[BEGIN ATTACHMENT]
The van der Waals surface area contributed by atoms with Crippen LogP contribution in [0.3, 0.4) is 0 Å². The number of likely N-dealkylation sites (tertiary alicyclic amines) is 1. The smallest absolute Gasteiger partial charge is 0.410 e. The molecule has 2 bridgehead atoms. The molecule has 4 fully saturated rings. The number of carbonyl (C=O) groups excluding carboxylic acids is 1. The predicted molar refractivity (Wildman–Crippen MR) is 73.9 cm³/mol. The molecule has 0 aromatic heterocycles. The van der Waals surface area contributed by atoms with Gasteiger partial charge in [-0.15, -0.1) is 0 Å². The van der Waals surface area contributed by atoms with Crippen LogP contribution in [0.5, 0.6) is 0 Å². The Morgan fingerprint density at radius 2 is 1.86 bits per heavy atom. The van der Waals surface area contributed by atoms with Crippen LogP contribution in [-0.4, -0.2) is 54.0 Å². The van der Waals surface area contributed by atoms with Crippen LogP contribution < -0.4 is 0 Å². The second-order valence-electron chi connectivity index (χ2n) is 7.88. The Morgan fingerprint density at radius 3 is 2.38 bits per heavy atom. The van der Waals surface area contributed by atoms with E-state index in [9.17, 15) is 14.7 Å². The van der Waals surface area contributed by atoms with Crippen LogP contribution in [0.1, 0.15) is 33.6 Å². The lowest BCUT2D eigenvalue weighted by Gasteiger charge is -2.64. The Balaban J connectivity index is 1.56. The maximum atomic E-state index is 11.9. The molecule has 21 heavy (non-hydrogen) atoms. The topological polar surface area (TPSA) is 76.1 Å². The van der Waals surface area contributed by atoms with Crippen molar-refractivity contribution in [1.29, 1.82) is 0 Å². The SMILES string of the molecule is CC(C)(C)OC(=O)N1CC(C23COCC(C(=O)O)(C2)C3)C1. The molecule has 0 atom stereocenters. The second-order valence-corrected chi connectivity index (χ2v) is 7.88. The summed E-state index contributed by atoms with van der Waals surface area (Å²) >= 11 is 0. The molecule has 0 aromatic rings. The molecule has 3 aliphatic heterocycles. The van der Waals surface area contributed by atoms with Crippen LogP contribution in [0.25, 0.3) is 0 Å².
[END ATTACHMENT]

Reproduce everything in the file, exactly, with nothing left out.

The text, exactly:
The van der Waals surface area contributed by atoms with Crippen LogP contribution in [0.3, 0.4) is 0 Å². The number of likely N-dealkylation sites (tertiary alicyclic amines) is 1. The smallest absolute Gasteiger partial charge is 0.410 e. The molecule has 2 bridgehead atoms. The molecule has 4 fully saturated rings. The number of carbonyl (C=O) groups excluding carboxylic acids is 1. The predicted molar refractivity (Wildman–Crippen MR) is 73.9 cm³/mol. The molecule has 0 aromatic heterocycles. The van der Waals surface area contributed by atoms with Gasteiger partial charge in [-0.15, -0.1) is 0 Å². The van der Waals surface area contributed by atoms with Crippen LogP contribution in [0.5, 0.6) is 0 Å². The Morgan fingerprint density at radius 2 is 1.86 bits per heavy atom. The van der Waals surface area contributed by atoms with Crippen LogP contribution in [-0.4, -0.2) is 54.0 Å². The van der Waals surface area contributed by atoms with Crippen LogP contribution < -0.4 is 0 Å². The second-order valence-electron chi connectivity index (χ2n) is 7.88. The Morgan fingerprint density at radius 3 is 2.38 bits per heavy atom. The van der Waals surface area contributed by atoms with E-state index in [9.17, 15) is 14.7 Å². The van der Waals surface area contributed by atoms with Crippen LogP contribution in [0.1, 0.15) is 33.6 Å². The lowest BCUT2D eigenvalue weighted by Gasteiger charge is -2.64. The Balaban J connectivity index is 1.56. The maximum atomic E-state index is 11.9. The molecule has 21 heavy (non-hydrogen) atoms. The topological polar surface area (TPSA) is 76.1 Å². The van der Waals surface area contributed by atoms with Crippen molar-refractivity contribution in [1.29, 1.82) is 0 Å². The SMILES string of the molecule is CC(C)(C)OC(=O)N1CC(C23COCC(C(=O)O)(C2)C3)C1. The molecule has 0 atom stereocenters. The second-order valence-corrected chi connectivity index (χ2v) is 7.88. The summed E-state index contributed by atoms with van der Waals surface area (Å²) >= 11 is 0. The molecule has 0 aromatic rings. The molecule has 3 aliphatic heterocycles. The van der Waals surface area contributed by atoms with Crippen LogP contribution in [0.25, 0.3) is 0 Å².